First, that isn’t a CPU load meter, it’s the System Performance Meter which looks at the performance of the entire audio system & measures a variety of things of which CPU is only one. So while a CPU problem would show up here, other things can also trigger this meter. I assume if you look in Task Manager you see the CPU maxing out.
Ah thanks for the info, didn’t know that, interesting!
If you think about it it makes sense reducing the sample rate saves CPU. Every point along an audio waveform needs to have its value calculated. When you lower the sample rate there are fewer points along the waveform that need to be calculated.
That was my theory too. In practice I would work barely at where the Nyquist level becomes audible for the ears eg. 16 Khz, save alot of cpu (half the points calculatet in the waveform should mean half the cpu load?) and when bouncing the project I still could go to 192 Khz.
What I’m wondering is if something else in your configuration is causing your CPU to start maxing out. And then when you lower the sample rate you regain just enough capacity to not be maxing out. Can you give us some details about your computer and also what a typical Project looks like - number/type of Tracks, main VSTi’s & plug-ins, etc.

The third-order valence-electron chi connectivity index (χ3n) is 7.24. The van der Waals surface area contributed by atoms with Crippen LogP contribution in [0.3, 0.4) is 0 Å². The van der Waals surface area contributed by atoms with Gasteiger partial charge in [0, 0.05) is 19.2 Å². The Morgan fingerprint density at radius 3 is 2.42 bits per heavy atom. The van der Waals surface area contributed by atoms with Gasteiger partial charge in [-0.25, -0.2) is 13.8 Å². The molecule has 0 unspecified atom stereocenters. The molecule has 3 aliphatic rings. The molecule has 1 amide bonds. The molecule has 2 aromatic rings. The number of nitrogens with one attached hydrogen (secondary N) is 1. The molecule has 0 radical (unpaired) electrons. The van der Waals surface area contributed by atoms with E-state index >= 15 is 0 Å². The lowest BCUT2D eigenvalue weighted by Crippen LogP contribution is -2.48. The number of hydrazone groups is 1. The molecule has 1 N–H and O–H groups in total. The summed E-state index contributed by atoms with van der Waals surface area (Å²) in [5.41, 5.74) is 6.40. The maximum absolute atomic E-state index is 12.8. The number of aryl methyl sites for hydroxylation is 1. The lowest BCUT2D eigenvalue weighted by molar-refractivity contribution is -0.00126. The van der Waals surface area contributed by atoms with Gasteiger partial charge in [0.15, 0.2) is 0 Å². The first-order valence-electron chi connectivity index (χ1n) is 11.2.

That would be good to know too, and I appreciate the help, but besides of me believing my PC runs quite decent, I’m more interested at the moment in finding the Answer to the sample rate problem.
I was really surprised that I could find NOTHING on the Internet about it, thats why i started this post in the first place.
It seems to me like a great solution for saving computing power. Just Imagine it: twice as much of effects, instruments, busses… anything!
It really is a miracle to me why this isn’t a common technique.
have you tried making the buffer larger?
Yes I tried, but it only works to a certain extend.